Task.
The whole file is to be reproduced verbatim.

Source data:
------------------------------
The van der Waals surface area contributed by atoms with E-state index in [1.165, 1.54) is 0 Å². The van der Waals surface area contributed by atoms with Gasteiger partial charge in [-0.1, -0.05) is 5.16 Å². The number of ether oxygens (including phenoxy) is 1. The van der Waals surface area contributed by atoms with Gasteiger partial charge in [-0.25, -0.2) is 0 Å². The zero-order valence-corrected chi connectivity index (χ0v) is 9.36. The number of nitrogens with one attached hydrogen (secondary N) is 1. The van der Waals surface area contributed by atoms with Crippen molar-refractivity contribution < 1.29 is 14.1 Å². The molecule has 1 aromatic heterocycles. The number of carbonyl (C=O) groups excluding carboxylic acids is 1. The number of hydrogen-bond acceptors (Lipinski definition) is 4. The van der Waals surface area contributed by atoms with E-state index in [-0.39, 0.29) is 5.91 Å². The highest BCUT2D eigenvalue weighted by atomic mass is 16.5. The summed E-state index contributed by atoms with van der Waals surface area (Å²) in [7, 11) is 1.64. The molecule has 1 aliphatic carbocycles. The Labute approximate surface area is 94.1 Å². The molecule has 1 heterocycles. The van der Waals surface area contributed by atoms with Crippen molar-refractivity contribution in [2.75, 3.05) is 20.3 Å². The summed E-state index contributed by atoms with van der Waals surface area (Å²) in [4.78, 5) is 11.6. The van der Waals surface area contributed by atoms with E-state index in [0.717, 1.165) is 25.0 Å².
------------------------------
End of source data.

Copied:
The van der Waals surface area contributed by atoms with E-state index in [1.165, 1.54) is 0 Å². The van der Waals surface area contributed by atoms with Gasteiger partial charge in [-0.1, -0.05) is 5.16 Å². The number of ether oxygens (including phenoxy) is 1. The van der Waals surface area contributed by atoms with Gasteiger partial charge in [-0.25, -0.2) is 0 Å². The zero-order valence-corrected chi connectivity index (χ0v) is 9.36. The number of nitrogens with one attached hydrogen (secondary N) is 1. The van der Waals surface area contributed by atoms with Crippen molar-refractivity contribution < 1.29 is 14.1 Å². The molecule has 1 aromatic heterocycles. The number of carbonyl (C=O) groups excluding carboxylic acids is 1. The number of hydrogen-bond acceptors (Lipinski definition) is 4. The van der Waals surface area contributed by atoms with E-state index in [-0.39, 0.29) is 5.91 Å². The highest BCUT2D eigenvalue weighted by atomic mass is 16.5. The summed E-state index contributed by atoms with van der Waals surface area (Å²) in [7, 11) is 1.64. The molecule has 1 aliphatic carbocycles. The Labute approximate surface area is 94.1 Å². The molecule has 1 heterocycles. The van der Waals surface area contributed by atoms with Crippen molar-refractivity contribution in [2.75, 3.05) is 20.3 Å². The summed E-state index contributed by atoms with van der Waals surface area (Å²) in [4.78, 5) is 11.6. The van der Waals surface area contributed by atoms with E-state index in [0.717, 1.165) is 25.0 Å².